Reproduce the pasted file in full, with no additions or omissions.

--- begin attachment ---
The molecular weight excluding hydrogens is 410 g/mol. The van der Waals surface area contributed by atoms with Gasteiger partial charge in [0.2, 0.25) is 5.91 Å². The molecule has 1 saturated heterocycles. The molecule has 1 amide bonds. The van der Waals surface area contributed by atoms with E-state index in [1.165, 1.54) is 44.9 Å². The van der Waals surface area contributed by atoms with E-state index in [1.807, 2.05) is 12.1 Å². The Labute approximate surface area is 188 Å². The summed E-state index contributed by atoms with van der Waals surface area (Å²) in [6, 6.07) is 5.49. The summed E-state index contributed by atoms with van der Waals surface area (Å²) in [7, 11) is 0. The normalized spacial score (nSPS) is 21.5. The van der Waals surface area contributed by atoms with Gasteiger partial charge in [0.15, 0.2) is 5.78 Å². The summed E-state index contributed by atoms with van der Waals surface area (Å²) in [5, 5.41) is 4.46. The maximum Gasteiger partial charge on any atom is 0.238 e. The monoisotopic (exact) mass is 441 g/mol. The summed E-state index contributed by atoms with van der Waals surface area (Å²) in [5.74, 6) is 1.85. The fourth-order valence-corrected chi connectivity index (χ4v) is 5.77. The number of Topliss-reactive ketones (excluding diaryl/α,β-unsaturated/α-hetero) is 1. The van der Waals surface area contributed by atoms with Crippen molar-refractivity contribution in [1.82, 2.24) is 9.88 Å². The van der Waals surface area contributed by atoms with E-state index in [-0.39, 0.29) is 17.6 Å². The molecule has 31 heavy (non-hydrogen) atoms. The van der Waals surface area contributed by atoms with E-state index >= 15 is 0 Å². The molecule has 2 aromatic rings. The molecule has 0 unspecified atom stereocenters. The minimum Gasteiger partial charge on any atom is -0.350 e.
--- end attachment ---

The molecular weight excluding hydrogens is 410 g/mol. The van der Waals surface area contributed by atoms with Gasteiger partial charge in [0.2, 0.25) is 5.91 Å². The molecule has 1 saturated heterocycles. The molecule has 1 amide bonds. The van der Waals surface area contributed by atoms with E-state index in [1.165, 1.54) is 44.9 Å². The van der Waals surface area contributed by atoms with E-state index in [1.807, 2.05) is 12.1 Å². The Labute approximate surface area is 188 Å². The summed E-state index contributed by atoms with van der Waals surface area (Å²) in [6, 6.07) is 5.49. The summed E-state index contributed by atoms with van der Waals surface area (Å²) in [7, 11) is 0. The normalized spacial score (nSPS) is 21.5. The van der Waals surface area contributed by atoms with Gasteiger partial charge in [0.15, 0.2) is 5.78 Å². The summed E-state index contributed by atoms with van der Waals surface area (Å²) in [5, 5.41) is 4.46. The maximum Gasteiger partial charge on any atom is 0.238 e. The monoisotopic (exact) mass is 441 g/mol. The summed E-state index contributed by atoms with van der Waals surface area (Å²) in [5.74, 6) is 1.85. The fourth-order valence-corrected chi connectivity index (χ4v) is 5.77. The number of Topliss-reactive ketones (excluding diaryl/α,β-unsaturated/α-hetero) is 1. The van der Waals surface area contributed by atoms with Crippen molar-refractivity contribution in [1.82, 2.24) is 9.88 Å². The van der Waals surface area contributed by atoms with E-state index in [-0.39, 0.29) is 17.6 Å². The molecule has 31 heavy (non-hydrogen) atoms. The van der Waals surface area contributed by atoms with E-state index >= 15 is 0 Å². The molecule has 2 aromatic rings. The molecule has 0 unspecified atom stereocenters. The minimum Gasteiger partial charge on any atom is -0.350 e.